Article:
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JESSICA DE LA O-TORIS, BELINDA MALDONADO, CRISTINA MARTÍNEZ-GARZA

Abstract


Disturbance in dry forests due to cattle ranching and wood extraction alters the herbaceous community. The objective
of this study was to evaluate species richness, biomass, composition, and traditional use of native and ruderal herbs in 120 0.25 m2 plots distributed at random in ten sites of 50 × 50 m: four sites in secondary forest excluded from disturbance during 32 months, three sites in secondary forest under chronic disturbance during > 30 years, and three sites in preserved forest in the Sierra de Huautla, state of Morelos, Mexico. Disturbance in the dry forest has resulted in changes in herbaceous composition and increase of richness. The decrease in the tree density due directly to wood extraction or indirectly to cattle ranching had a larger effect on herbaceous richness because it favors the establishment of ruderal herbs. However, given that the cattle is probably the dispersal agent of these species, a lower richness of ruderal herbs is expected in areas without cattle ranching even under disturbance by selective extraction of wood. More native than ruderal herbs had a traditional use and 50% of them were only found in the secondary forest; these native species had not been replaced from this habitat even after decades of disturbance. The establishment of mosaics that include preserved forest, forest excluded, and other areas under use, will allow the maintenance of the community of herbs in coexistence with the economic activities of the region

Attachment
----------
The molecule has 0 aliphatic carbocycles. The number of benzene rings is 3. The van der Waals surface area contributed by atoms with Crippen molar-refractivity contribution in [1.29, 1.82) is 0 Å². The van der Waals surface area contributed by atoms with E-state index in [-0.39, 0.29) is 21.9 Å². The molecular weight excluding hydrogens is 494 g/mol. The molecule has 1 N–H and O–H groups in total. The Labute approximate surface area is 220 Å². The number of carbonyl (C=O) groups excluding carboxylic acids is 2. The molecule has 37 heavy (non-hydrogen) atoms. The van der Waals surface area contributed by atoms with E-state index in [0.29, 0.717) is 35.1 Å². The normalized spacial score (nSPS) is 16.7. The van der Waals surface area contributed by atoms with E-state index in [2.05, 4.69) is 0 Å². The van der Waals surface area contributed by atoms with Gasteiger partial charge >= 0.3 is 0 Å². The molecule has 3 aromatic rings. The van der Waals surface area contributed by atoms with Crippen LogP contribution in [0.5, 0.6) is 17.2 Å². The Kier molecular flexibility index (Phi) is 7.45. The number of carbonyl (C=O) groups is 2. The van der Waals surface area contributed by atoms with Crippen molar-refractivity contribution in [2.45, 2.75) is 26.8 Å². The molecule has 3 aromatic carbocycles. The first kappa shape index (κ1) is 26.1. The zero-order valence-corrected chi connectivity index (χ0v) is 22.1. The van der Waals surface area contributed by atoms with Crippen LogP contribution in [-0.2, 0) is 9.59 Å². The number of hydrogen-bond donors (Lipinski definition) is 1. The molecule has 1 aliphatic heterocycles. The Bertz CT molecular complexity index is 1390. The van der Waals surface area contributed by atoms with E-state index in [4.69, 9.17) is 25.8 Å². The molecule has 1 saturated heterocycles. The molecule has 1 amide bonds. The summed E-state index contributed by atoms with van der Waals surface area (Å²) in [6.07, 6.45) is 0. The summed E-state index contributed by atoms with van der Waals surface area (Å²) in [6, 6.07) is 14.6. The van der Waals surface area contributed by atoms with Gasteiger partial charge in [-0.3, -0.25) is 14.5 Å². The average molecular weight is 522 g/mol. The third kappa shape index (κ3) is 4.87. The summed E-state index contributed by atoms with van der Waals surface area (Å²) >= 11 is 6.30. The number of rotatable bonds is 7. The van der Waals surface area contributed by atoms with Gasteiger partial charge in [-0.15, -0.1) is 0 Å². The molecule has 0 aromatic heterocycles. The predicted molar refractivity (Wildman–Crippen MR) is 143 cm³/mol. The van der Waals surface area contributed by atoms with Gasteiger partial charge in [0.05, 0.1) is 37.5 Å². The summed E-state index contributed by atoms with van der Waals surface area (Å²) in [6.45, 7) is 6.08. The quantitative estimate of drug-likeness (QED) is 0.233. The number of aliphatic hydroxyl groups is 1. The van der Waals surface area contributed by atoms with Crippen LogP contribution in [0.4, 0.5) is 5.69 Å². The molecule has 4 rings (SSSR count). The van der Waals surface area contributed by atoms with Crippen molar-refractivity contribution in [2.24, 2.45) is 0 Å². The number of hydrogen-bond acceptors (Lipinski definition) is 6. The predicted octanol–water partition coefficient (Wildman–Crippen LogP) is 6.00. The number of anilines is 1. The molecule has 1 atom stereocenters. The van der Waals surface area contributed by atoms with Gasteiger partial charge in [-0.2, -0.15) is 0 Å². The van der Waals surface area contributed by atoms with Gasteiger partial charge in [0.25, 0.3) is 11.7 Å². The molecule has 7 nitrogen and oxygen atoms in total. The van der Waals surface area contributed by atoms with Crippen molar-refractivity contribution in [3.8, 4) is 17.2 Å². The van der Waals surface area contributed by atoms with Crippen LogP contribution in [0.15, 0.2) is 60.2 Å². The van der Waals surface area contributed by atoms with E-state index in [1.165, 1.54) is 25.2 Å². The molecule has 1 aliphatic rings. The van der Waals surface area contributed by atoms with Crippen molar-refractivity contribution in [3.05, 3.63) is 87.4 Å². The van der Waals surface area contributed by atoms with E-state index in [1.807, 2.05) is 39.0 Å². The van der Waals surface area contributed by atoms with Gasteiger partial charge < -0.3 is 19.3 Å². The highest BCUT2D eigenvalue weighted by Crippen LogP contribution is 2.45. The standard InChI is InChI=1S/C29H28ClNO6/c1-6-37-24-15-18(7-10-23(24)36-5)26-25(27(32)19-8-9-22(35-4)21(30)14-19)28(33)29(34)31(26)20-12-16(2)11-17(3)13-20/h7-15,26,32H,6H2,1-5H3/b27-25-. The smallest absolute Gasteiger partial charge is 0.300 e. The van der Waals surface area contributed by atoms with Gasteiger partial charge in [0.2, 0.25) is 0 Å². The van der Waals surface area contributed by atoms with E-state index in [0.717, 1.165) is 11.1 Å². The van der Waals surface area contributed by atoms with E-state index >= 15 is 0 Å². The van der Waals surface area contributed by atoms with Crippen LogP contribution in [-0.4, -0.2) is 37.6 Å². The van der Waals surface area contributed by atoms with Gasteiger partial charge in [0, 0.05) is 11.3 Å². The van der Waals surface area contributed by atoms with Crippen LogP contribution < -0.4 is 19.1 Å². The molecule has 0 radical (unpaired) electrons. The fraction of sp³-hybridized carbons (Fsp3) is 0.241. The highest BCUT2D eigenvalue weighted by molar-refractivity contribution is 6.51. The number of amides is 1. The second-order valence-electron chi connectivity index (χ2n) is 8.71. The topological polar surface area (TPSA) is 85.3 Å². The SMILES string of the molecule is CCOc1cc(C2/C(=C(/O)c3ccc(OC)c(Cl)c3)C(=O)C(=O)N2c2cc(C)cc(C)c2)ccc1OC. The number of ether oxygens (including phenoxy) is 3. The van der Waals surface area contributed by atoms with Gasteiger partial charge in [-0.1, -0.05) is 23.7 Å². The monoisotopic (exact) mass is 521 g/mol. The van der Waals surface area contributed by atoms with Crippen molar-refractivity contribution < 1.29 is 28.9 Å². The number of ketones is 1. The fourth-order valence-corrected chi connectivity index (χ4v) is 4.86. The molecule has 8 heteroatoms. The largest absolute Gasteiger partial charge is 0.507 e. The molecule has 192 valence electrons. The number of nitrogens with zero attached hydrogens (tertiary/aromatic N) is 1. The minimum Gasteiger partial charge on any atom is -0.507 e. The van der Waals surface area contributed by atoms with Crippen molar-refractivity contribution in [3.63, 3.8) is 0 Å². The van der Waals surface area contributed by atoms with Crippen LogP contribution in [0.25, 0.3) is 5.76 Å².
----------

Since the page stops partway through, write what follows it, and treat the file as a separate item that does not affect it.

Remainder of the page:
Keywords


conservation; Elytraria imbricada; exclusions; herbs management; Opizia stolonifera; richness; Sierra de Huautla

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DOI: http://dx.doi.org/10.17129/botsci.475

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ISSN: 2007-4476
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